Walther 1250 Dominator PCP air rifle: Part 4

by Tom Gaylord, a.k.a. B.B. Pelletier

Part 1
Part 2
Part 3

Walther 1250 Dominator
Walther 1250 Dominator.

Today, we’ll test the Walther 1250 Dominator at 50 yards. I had to go out to the rifle range for this test, and we’ve been having some winds lately, so it took some time before I got a calm day. But this day was perfectly calm — I couldn’t have asked for a better day to shoot an air rifle at long range.

As you recall, the Dominator takes a 300-bar fill, which is 4,350 psi. I had to delay the test to get my carbon fiber tank refilled, and even then I didn’t have enough air for a full fill. When you fill a tank, it gets warm; and when it cools back down, you lose several hundred psi. I was able to fill to about 4,100 psi this time, but that single fill was enough air to last for the entire test, which was about 50 shots. And the needle in the pressure gauge is still in the green, which means there are more full-power shots remaining in the rifle. read more


Walther 1250 Dominator PCP air rifle: Part 3

by Tom Gaylord, a.k.a. B.B. Pelletier

Part 1
Part 2

Walther 1250 Dominator
Walther 1250 Dominator

Let’s look at the Walther 1250 Dominator accuracy at 25 yards. In deference to the 8-shot clip, I’m shooting 8-shot groups rather than 10. The way this rifle loads, with the clip almost disappearing in the receiver, it’s too difficult to keep track of those 2 extra shots.

It’s loud!
I’ll be honest — I stalled testing this gun in the house because of the noise. It’s one of the loudest airguns I’ve ever shot indoors.

Air use
I said last time that I would give you a shot count once I filled the rifle to 4,350 psi (300 bar). Well, that didn’t happen. I filled it as far as my freshly filled carbon fiber tank would go, but that was only to 4,200 psi on the tank’s gauge, which seems pretty accurate. The rifle’s gauge showed a lower fill pressure, but I chalk that up to small pressure gauges never agreeing. read more


B25H breakbarrel rifle with a bamboo stock: Part 2

by B.B. Pelletier

Announcement: John McKinneyis this week’s winner of Pyramyd Air’s Big Shot of the Week on their airgun facebook page. He’ll receive a $50 Pyramyd Air gift card. Congratulations!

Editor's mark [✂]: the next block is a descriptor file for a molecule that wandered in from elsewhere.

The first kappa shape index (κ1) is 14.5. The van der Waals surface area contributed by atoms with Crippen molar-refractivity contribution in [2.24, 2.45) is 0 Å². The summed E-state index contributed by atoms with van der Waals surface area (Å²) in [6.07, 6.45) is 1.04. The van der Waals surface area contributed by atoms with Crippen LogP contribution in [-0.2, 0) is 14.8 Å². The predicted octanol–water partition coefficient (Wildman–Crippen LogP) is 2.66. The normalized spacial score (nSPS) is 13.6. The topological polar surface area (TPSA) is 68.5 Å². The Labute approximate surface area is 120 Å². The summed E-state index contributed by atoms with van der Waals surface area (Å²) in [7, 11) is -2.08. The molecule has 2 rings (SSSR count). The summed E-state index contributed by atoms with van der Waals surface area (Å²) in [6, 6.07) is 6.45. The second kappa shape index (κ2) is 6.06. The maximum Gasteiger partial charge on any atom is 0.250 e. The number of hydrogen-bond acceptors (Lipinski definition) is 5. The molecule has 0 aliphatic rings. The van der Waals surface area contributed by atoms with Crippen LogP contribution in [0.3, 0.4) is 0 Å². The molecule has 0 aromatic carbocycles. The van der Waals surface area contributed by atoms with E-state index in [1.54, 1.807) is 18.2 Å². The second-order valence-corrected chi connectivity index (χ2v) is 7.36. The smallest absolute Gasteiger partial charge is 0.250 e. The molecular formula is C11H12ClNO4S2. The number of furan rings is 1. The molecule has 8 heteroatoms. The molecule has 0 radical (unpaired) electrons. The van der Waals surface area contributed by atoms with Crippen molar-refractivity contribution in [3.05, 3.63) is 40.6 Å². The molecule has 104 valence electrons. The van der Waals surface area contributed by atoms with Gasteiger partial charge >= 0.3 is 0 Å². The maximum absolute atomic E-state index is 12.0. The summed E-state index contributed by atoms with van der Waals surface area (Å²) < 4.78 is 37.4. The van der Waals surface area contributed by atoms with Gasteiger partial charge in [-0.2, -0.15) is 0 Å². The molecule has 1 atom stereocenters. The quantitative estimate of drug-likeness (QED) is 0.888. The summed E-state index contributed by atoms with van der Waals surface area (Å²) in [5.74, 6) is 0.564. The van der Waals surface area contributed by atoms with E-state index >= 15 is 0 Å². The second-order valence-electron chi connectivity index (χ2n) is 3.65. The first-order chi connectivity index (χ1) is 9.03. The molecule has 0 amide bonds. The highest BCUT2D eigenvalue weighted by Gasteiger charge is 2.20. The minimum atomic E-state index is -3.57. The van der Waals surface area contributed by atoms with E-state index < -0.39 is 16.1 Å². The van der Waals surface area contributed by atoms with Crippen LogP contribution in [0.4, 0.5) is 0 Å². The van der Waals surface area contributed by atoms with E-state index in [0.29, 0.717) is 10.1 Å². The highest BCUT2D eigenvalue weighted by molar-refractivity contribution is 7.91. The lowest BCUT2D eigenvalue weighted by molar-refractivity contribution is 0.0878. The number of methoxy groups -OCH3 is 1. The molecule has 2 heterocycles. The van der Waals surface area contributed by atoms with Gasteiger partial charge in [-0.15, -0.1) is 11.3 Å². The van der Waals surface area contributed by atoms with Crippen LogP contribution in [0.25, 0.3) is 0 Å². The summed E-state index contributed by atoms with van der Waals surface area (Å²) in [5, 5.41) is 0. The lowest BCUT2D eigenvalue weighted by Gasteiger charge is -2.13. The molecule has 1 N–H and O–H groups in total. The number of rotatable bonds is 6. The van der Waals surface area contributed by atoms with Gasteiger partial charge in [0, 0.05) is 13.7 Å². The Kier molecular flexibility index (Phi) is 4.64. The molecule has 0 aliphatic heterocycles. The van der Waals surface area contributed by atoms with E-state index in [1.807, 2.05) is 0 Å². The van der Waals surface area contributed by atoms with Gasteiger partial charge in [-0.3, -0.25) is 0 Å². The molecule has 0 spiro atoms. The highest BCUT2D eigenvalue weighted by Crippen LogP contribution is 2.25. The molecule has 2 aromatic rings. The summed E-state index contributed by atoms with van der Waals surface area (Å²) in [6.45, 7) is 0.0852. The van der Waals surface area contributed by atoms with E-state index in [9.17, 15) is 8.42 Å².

John McKinney is this week’s BSOTW. Looks like he’s holding a Benjamin Marauder.

Part 1


The B25H breakbarrel air rifle looks striking with its bamboo stock.

I know there’s a lot of interest in this air rifle. It came through in the passionate comments made to Part 1. Today, I’ll complete my test of the B25H breakbarrel from Xisico with an accuracy test.

I installed a Leapers Golden Image 4×32 rifle scope in a BKL 1-piece cantilever mount. I used the cantilever (an extension of the scope mount that goes beyond the base) feature of the mount to move the small scope back far enough on the scope tube that it was positioned correctly for my eye. read more


TalonP PCP air pistol from AirForce: Part 6

by B.B. Pelletier
Part 1
Part 2
Part 3
Part 4
Part 5

TalonP air pistol from AirForce is a powerful, new .25-caliber pneumatic hunter.

It was another calm day at the range last week when I tested the TalonP air pistol once again. This time, I had a couple special goals. One was to see if the new method of scope mounting recommended by AirForce owner, John McCaslin, would help me hold the gun better, and the other was to test the velocity of the gun with the most accurate pellets on power setting eight.

New scope mounting method
The scope has to be moved forward for increased cheek contact with the reservoir/tank. You know that I’m now using the optional shoulder stock extension that clamps onto the pistol’s reservoir. The way it clamps gives you a wide range of pull lengths. I need a longer length of 14.5 to 14.75 inches, so I have the extension way out at the back of the reservoir, but most shooters will slide it in a bit. John recommends that you adjust the stock first then position the scope where it needs to be for your eye. He recommended a BKL cantilever mount that pushes the scope forward. I used their BKL 4-inch one-piece mount with what they refer to as drop compensation, which actually means droop. Because the one I had on hand has one-inch rings, I had to say goodbye to the superb Hawke 4-14x42AO Sidewinder Tactical scope I’ve been using and substitute a Leapers 5th Gen 6-24x50AO scope. While it was entirely adequate, I have to observe that the Hawke at 14x was clearer than the Leapers at 24x. read more


Crosman Optimus .177 rifle: Part 3

by B.B. Pelletier

Photos and test by Earl “Mac” McDonald

Part 1
Part 2

Crosman’s Optimus offers a lot of power for a low price.

Today is accuracy day for the Crosman Optimus, and I know that a lot of readers are watching this rifle for all that it offers. We were pleasantly surprised in the velocity test to learn that the Optimus is a stable and smooth-shooting breakbarrel rifle. Now, we find out if it matters.

Choked barrels
The first thing Mac noted was the Optimus barrel has no choke. I’ve seen comments like this on customer reviews as well. Here’s the scoop on choked barrels. When a spring-piston gun fires, the sudden air blast forces the pellet’s skirt out into the rifling. If it didn’t fit the bore well when it was loaded, it usually does after firing. read more